4

I am using a newer verion of openssl that I installed through Homebrew on my Mac and was wondering if there was a way to set a start path for CMAKE's FIND_PACKAGE function? Right now when I attempt to using FIND_PACKAGE CMAKE finds and older version of openssl that is used by my OS. I am currently using this in my CMakeLists.txt

SET(OPENSSL_LIB_DIR /usr/local/Cellar/openssl/1.0.2f/lib)
INCLUDE_DIRECTORIES(/usr/local/Cellar/openssl/1.0.2f/include)
TARGET_LINK_LIBRARIES(mangaMe ${OPENSSL_LIB_DIR}/libcrypto.dylib ${OPENSSL_LIB_DIR}/libssl.dylib)

The only issue I have with this is that if my openssl updates I have to manually update the version in the path. I have tried reading over the CMAKE FIND_PACKAGE documentation but am not sure which of the many PATH variables I would use to get the effect I am looking for.

7

You can either set OPENSSL_ROOT_DIR cmake variable or OPENSSL_ROOT_DIR env variable to the following path: /usr/local/Cellar/openssl/* and then use find_package. Example:

set(OPENSSL_ROOT_DIR /usr/local/Cellar/openssl/*)
find_package(OpenSSL REQUIRED)
include_directories(${OPENSSL_INCLUDE_DIR})
add_executable(${PROJECT_NAME} main.cpp)
target_link_libraries(${PROJECT_NAME} ${OPENSSL_LIBRARIES})
  • Works for finding the libraries I need to link but for some reason it is not finding the includes files I need. Getting this error /usr/local/include/boost/asio/ssl/detail/openssl_types.hpp:19:10: fatal error: 'openssl/conf.h' file not found #include <openssl/conf.h> ^ 1 error generated. – Jem4687 Feb 24 '16 at 6:22
  • @Jem4687, show output of the following command: message("OPENSSL_INCLUDE_DIR: " ${OPENSSL_INCLUDE_DIR}) – ixSci Feb 24 '16 at 6:26
  • Weird it works now. THANKS SO MUCH FOR THE HELP – Jem4687 Feb 24 '16 at 6:32
  • 2
    @Jem4687, find where you have cmake installed and search for the Modules subfolder there. There you can find, besides many others, the FindOpenSSL.cmake and FindBoost.cmake files. You can peer inside and find out what are the input and output variables this or that module for package finding has. – ixSci Feb 24 '16 at 6:38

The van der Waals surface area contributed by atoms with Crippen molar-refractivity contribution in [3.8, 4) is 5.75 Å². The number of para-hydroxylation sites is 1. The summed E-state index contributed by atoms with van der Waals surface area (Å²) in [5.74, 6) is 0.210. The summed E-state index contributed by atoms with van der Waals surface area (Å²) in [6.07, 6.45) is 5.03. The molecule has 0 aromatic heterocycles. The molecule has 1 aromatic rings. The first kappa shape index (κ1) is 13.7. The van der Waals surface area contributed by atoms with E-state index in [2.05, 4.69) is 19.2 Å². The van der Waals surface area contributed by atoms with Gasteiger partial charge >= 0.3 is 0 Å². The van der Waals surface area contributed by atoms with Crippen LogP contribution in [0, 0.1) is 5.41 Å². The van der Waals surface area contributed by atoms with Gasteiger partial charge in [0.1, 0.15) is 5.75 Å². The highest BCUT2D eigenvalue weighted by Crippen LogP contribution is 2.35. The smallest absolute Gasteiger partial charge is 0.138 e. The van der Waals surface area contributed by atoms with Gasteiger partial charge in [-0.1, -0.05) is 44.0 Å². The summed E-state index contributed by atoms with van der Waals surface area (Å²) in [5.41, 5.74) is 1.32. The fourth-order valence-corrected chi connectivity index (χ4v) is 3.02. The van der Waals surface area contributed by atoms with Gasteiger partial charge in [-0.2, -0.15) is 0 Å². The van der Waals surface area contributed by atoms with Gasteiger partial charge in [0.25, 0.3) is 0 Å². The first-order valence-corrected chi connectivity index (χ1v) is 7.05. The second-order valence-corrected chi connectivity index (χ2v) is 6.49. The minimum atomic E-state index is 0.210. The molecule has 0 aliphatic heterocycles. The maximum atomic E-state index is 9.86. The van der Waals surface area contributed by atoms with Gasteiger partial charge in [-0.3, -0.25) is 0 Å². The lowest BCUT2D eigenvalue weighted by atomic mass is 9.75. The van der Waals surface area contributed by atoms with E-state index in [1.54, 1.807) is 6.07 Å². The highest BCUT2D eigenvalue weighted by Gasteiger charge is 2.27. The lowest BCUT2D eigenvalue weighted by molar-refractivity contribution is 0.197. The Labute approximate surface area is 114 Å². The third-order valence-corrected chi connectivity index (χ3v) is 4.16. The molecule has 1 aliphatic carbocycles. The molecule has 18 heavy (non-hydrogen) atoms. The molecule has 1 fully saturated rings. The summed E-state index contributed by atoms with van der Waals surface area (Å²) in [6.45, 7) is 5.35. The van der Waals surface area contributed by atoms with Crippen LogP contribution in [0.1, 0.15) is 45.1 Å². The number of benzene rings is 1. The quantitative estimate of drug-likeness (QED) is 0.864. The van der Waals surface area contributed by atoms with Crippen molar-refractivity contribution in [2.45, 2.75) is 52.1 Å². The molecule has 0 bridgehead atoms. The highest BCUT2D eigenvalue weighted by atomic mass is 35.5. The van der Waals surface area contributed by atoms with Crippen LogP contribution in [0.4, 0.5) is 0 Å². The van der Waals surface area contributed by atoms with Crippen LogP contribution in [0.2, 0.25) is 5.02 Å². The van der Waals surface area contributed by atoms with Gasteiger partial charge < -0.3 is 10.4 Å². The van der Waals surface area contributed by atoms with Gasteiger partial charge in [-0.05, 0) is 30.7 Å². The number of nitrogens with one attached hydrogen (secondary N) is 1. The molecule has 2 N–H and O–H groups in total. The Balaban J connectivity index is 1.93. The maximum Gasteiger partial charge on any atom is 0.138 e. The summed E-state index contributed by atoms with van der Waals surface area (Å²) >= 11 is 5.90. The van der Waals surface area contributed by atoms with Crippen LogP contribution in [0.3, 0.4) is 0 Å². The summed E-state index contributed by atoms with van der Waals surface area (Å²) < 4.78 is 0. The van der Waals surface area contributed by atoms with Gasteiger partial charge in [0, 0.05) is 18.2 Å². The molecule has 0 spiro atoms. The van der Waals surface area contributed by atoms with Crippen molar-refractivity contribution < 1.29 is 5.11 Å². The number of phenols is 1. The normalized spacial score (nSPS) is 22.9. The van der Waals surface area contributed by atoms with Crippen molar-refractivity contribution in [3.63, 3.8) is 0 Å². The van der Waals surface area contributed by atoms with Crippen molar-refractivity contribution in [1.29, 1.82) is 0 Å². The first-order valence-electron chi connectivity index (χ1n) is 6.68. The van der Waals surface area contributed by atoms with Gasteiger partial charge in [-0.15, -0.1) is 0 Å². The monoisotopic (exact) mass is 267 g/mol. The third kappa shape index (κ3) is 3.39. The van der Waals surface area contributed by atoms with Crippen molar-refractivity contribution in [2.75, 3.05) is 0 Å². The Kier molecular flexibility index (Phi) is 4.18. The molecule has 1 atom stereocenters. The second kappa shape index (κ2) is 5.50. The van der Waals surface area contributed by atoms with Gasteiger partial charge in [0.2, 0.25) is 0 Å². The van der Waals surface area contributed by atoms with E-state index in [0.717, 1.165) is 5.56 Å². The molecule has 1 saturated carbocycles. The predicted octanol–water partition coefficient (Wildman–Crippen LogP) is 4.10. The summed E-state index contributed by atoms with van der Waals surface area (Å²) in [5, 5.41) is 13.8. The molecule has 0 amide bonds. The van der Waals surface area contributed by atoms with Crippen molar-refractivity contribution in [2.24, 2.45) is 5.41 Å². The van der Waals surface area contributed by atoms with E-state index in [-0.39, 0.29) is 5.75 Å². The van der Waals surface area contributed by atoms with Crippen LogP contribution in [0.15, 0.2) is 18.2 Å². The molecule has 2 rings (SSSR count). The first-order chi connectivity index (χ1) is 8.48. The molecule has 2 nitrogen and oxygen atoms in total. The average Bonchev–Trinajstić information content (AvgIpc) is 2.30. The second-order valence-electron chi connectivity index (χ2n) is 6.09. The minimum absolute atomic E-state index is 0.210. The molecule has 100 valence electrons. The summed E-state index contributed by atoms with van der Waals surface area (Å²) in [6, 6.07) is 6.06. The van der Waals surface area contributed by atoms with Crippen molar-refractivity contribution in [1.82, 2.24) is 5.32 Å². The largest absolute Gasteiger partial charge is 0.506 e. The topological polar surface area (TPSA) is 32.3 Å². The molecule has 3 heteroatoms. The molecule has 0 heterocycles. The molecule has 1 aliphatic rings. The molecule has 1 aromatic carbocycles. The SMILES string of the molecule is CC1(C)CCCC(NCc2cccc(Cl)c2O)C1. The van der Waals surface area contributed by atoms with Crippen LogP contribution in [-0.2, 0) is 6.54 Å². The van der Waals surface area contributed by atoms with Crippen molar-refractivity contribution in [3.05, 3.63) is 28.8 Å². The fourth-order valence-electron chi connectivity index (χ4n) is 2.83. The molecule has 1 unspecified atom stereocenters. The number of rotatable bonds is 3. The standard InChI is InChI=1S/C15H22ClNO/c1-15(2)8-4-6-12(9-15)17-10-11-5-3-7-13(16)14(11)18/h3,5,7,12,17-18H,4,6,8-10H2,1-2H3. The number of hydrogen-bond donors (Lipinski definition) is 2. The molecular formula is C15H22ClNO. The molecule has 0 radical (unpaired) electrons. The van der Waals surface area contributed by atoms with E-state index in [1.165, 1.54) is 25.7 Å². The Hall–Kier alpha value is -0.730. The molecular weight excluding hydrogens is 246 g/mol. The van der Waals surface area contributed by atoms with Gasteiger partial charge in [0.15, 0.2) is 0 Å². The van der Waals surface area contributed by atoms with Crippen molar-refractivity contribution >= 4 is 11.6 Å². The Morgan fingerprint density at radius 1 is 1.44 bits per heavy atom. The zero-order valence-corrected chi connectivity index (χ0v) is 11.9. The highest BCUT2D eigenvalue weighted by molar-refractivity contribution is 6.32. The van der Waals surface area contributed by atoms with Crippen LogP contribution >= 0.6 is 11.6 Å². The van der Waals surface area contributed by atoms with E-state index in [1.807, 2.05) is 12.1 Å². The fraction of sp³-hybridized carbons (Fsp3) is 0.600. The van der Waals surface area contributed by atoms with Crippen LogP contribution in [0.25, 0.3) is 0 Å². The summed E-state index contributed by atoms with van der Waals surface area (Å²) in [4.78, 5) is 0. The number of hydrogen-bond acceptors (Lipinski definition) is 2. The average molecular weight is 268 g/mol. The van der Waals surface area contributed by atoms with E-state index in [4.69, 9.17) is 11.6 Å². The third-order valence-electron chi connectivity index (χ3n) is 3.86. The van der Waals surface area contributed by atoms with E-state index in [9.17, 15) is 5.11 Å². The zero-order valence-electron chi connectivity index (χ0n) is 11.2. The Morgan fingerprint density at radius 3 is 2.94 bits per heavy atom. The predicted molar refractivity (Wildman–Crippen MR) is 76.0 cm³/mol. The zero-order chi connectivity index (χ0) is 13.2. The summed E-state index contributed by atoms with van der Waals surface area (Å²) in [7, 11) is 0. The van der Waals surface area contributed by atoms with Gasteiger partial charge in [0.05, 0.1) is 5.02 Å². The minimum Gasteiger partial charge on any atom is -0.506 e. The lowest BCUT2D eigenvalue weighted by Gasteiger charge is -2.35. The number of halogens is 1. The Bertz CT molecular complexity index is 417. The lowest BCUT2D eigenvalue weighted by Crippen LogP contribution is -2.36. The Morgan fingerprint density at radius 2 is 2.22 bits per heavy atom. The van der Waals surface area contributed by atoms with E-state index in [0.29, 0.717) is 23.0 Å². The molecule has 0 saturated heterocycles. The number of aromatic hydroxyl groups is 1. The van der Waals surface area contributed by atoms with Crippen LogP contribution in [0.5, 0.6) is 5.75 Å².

• 1
    @Jem4687, alternatively you can google for FindXXX.cmake and it will point to the documentation if cmake has one or as a bonus it will find a cmake file for the package cmake doesn't have a module for. – ixSci Feb 24 '16 at 6:40
4

You can use OPENSSL_ROOT_DIR before calling FindOpenSSL:

set(OPENSSL_ROOT_DIR /usr/local/Cellar/openssl/1.0.2f/)
include(FindOpenSSL)
  • This still requires me to specify the exact version of openssl which is what I am trying to avoid. – Jem4687 Feb 22 '16 at 20:05
  • Man, that include(FindOpenSSL) was what I needed. Why is that not just part of find_package? Cmake... so close... yet so far... – fret Nov 1 '18 at 1:36
0

Cmake comes with FindOpenSSL.cmake module which uses OPENSSL_ROOT_DIR variable when searching for openssl libraries. It is better to use that interface because it has handling of versions (major.minor,patch) and other related libs hadling etc.

you can use it via command line when invoking cmake or set it in source as others pointed.

cmake -DOPENSSL_ROOT_DIR=/path/to/openssl ....

In general if you are trying to find other libraries for which default cmake moudules are not provides,you can use

HINTS,PATHS,PATH_SUFFIXES and other variables like NO_DEFAULT_PATH (and other NO_*) tells cmake not to look in the standard paths.

PATH = path to the location of library
#this makes sense when PATH is pointed to the 'root' of the package location
# for examle,path=/usr path_suffix=lib64 lib32 lib
PATH_SUFFIXES = lib lib64 lib32  
NO_DEFAULT_PATH # Only look in above PATHs and nowhere else.

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